@Didymos Thomas,

Boolos provided his solution in the same article in which he introduced the puzzle. Boolos states that the "first move is to find a god that you can be certain is not Random, and hence is either True or False".[1] There are many different questions that will achieve this result. One strategy is to use complicated logical connectives in your questions (either biconditionals or some equivalent construction).

Boolos' question was to ask A:

Does da mean yes iff you are True iff B is Random?[1]

Equivalently:

Are an odd number of the following statements true: you are False, da means yes, B is Random?

It was observed by Roberts (2001) -- and independently by Rabern and Rabern (2008) -- that the puzzle's solution can be simplified by using certain counterfactuals.[3][4] The key to this solution is that, for any yes/no question Q, asking either True or False the question

If I asked you Q, would you say ja?

results in the answer ja if the truthful answer to Q is yes, and the answer da if the truthful answer to Q is no (Rabern and Rabern (2008) call this result the embedded question lemma). The reason it works can be seen by looking at the eight possible cases.

Assume that ja means yes and da means no.

True is asked and responds with ja. Since he is telling the truth, the truthful answer to Q is ja, which means yes.

True is asked and responds with da. Since he is telling the truth, the truthful answer to Q is da, which means no.

False is asked and responds with ja. Since he is lying it follows that if you asked him Q he would instead answer da. He would be lying, so the truthful answer to Q is ja, which means yes.

False is asked and responds with da. Since he is lying it follows that if you asked him Q he would in fact answer ja. He would be lying, so the truthful answer to Q is da, which means no.

Assume ja means no and da means yes.

True is asked and responds with ja. Since he is telling the truth, the truthful answer to Q is da, which means yes.

True is asked and responds with da. Since he is telling the truth, the truthful answer to Q is ja, which means no.

False is asked and responds with ja. Since he is lying it follows that if you asked him Q he would in fact answer ja. He would be lying, so the truthful answer to Q is da, which means yes.

False is asked and responds with da. Since he is lying it follows that if you asked him Q he would instead answer da. He would be lying, so the truthful answer to Q is ja, which means no.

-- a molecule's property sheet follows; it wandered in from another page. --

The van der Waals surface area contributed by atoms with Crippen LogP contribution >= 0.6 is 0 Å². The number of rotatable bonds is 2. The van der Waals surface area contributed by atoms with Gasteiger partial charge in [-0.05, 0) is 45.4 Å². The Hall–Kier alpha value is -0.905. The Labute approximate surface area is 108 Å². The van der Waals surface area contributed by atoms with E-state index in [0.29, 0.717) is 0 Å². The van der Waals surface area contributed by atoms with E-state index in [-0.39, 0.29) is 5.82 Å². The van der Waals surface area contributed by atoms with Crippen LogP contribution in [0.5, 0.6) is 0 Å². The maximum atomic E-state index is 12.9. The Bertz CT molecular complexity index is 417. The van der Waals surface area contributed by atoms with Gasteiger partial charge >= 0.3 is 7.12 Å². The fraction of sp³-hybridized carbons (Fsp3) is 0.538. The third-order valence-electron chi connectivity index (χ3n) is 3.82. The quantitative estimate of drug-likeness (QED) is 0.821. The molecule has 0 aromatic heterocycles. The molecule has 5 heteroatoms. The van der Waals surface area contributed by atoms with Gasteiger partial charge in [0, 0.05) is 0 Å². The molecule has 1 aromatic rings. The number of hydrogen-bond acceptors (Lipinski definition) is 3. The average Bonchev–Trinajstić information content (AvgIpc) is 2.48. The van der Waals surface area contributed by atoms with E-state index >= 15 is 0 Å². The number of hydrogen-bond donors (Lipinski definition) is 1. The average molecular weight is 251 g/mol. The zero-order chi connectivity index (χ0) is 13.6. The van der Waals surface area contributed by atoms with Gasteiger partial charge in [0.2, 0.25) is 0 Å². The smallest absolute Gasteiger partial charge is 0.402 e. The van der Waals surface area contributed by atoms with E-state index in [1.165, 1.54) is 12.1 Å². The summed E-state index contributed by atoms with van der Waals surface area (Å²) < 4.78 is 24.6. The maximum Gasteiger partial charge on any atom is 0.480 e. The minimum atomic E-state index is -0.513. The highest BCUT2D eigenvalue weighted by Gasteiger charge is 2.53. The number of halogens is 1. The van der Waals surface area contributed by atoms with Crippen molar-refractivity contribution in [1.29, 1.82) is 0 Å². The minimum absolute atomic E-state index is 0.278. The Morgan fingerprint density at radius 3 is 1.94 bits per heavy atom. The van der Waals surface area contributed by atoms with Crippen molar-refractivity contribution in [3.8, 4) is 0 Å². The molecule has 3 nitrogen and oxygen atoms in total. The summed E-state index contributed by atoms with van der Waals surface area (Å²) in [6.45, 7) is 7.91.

Using this fact, one may proceed as follows.[3]

Ask god B, "If I asked you 'Is A Random?', would you say ja?". If B answers ja, then either B is Random (and is answering randomly), or B is not Random and the answer indicates that A is indeed Random. Either way, C is not Random. If B answers da, then either B is Random (and is answering randomly), or B is not Random and the answer indicates that A is not Random. Either way, A is not Random.

Go to the god who was identified as not being Random by the previous question (either A or C), and ask him: "If I asked you 'Are you True?', would you say ja?". Since he is not Random, an answer of ja indicates that he is True and an answer of da indicates that he is False.

Ask the same god the question: "If I asked you 'Is B Random?', would you say ja?". If the answer is ja then B is Random; if the answer is da then the god you have not yet spoken to is Random. The remaining god can be identified by elimination.

[edit]Random's behavior

Most readers of the puzzle assume that Random will provide completely random answers to any question asked of him; however, Rabern and Rabern (2008) have pointed out that the puzzle does not actually state this.[3] And in fact, Boolos' third clarifying remark explicitly refutes this assumption.

Whether Random speaks truly or not should be thought of as depending on the flip of a coin hidden in his brain: if the coin comes down heads, he speaks truly; if tails, falsely.

This says that Random randomly acts as a false-teller or a truth-teller, not that Random answers randomly.

A small change to the question above yields a question which will always elicit a meaningful answer from Random. The change is as follows:

If I asked you Q in your current mental state, would you say ja?[3]

This effectively extracts the truth-teller and liar personalities from Random and forces him to be only one of them. By doing so the puzzle becomes completely trivial, that is, truthful answers can be easily obtained.

Ask god A, "If I asked you 'Are you Random?' in your current mental state, would you say ja?"

If A answers ja, then A is Random: Ask god B, "If I asked you 'Are you True?', would you say ja?"

If B answers ja, then B is True and C is False.

If B answers da, then B is False and C is True. In both cases, the puzzle is solved.

If A answers da, then A is not Random: Ask god A, "If I asked you 'Are you True?', would you say ja?"

If A answers ja, then A is True.

If A answers da, then A is False.

Ask god A, "If I asked you 'Is B Random?', would you say ja?"

If A answers ja, then B is Random, and C is the opposite of A.

If A answers da, then C is Random, and B is the opposite of A.